As a kid from the projects in Boston, Jimmy Grossmann had not envisioned a future for himself where he’d become National COO of a major construction firm. But when he was 18, he had the opportunity to work on a major renovation of the housing project in which he lived—and he loved it. “I really enjoyed going to work every day and being with the 150 other craftspeople all working towards one goal,” he says.
And just as Grossmann’s career progressed in the construction industry, so has the development and use of technology for construction. Watch Grossmann, National COO of Boston-based Suffolk construction firm, discuss his career and the importance of why and how he uses smart-building technology in construction.
Jimmy Grossmann, National COO, Suffolk: I grew up in East Boston. Growing up there I don’t think from a sense of community, none of us knew we were living in a low-income housing development. Our world was inside of that development. [Gestures toward a concrete wall.] The wall seemed taller back then.
As I started to approach 18, there was this dialogue of when you turn 18, guess what happens? You have to go out on your own. There was really nobody that I can remember that had gone to college, so it never really played into the mindset, so I didn’t really know what the next steps were gonna be.
At that same point, the housing development that I lived in was going to undergo a major construction renovation. As I was trying to figure out what was going to happen in my life, I had this opportunity to actually work on that construction project. I really enjoyed going to work every day and being with the 150 other craftspeople all working towards one goal. As my career grew, so did the complexity of the projects I was participating in and so did the solutions around me, started to grow with the industry.
The Smart Labs for us here at Suffolk are a way for us to harness all of the good work that our folks out on our projects are doing in a way that we can bring to the organization in scale. As we started to grow as an organization and started to do more work, and our people started to become more curious from an intellectual standpoint, we started to see a lot of good things happening out on our jobsites from a technology perspective. Things like really taking BIM or virtual design and construction to the next step. Things like design that was manufacturing-ready. And so we started to harness all of that, house it in the Smart Lab, test it, and then push it out and scale it to the organization, once we knew that there was a sufficient ROI on that investment.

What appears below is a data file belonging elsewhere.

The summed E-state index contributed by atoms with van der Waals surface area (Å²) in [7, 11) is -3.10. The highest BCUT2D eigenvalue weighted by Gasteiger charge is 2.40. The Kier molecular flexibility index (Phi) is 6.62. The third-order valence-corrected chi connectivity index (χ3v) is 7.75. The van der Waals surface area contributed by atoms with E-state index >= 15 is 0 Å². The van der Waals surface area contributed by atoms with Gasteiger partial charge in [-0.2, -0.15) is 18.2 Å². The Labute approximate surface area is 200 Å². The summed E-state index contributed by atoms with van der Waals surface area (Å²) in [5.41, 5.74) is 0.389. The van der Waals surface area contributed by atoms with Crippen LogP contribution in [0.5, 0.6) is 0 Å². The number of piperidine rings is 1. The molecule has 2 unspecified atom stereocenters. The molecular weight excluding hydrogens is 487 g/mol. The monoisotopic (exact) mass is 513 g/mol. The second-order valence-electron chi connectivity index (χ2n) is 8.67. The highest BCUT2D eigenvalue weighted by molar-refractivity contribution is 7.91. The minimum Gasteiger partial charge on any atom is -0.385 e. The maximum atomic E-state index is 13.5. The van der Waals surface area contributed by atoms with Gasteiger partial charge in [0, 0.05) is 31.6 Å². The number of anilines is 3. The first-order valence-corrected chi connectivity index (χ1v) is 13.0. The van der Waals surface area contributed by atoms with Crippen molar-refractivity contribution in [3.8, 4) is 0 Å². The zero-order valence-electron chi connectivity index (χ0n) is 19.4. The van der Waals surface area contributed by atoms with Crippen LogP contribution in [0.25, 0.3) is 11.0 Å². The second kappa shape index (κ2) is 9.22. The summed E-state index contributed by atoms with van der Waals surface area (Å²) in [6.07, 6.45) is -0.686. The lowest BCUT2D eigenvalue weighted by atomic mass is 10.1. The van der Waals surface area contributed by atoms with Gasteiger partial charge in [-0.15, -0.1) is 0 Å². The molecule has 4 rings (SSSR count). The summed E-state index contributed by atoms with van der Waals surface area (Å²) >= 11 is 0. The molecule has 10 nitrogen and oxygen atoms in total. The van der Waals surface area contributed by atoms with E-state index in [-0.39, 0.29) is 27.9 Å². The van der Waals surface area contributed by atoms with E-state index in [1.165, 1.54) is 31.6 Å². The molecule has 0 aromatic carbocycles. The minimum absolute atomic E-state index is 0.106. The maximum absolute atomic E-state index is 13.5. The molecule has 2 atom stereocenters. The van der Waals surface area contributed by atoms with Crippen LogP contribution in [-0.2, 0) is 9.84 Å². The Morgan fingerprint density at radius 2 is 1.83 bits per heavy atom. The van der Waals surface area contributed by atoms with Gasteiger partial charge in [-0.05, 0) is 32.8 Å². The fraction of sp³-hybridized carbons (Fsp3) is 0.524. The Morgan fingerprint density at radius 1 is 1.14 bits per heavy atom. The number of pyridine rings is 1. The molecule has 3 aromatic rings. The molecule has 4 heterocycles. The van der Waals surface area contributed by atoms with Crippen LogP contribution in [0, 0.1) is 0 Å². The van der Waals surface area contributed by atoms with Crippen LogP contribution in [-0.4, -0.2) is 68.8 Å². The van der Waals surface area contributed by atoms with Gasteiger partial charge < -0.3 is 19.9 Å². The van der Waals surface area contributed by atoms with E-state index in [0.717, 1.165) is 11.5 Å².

Somewhere in the middle of my career, I started to recognize that technology was a facilitator for my ability to execute the work I was doing, especially from a superintendent perspective. As a superintendent, you’re living the work every day. Your life runs a tremendous spectrum of interactions. I think technology has absolutely enabled us to do more with less.
Starting my career in 1992, working on that construction project, and it was messy and dirty and very two dimensional. Today, we’re digitally building our world before we physically build it, and without partners providing that technology, we wouldn’t be able to build what we’re building today.
In my career, the most rewarding project I have ever been on was the Kroc Center here in Roxbury. There were significant community participation requirements of that project that really started to fuel my passion of where I wanted not just my professional focus but my personal focus to be within my profession. The exact spot I renovated 25 years ago is now getting rebuilt. I’m back in the neighborhood where I grew up. This allows me to give young people in Orient Heights the opportunity to participate in this construction project—similar to the opportunity I had 25 years ago.
When I look back at my career, I think the mentorship I received from the people I have worked with here in the industry not only made me a better professional but made me a better person. And technology has been a huge part of my growth, and of course, for the construction industry as well. So, hopefully I can be helpful to others—not by building the largest or most complicated jobs but by providing real opportunities for young people and having an impact on their lives.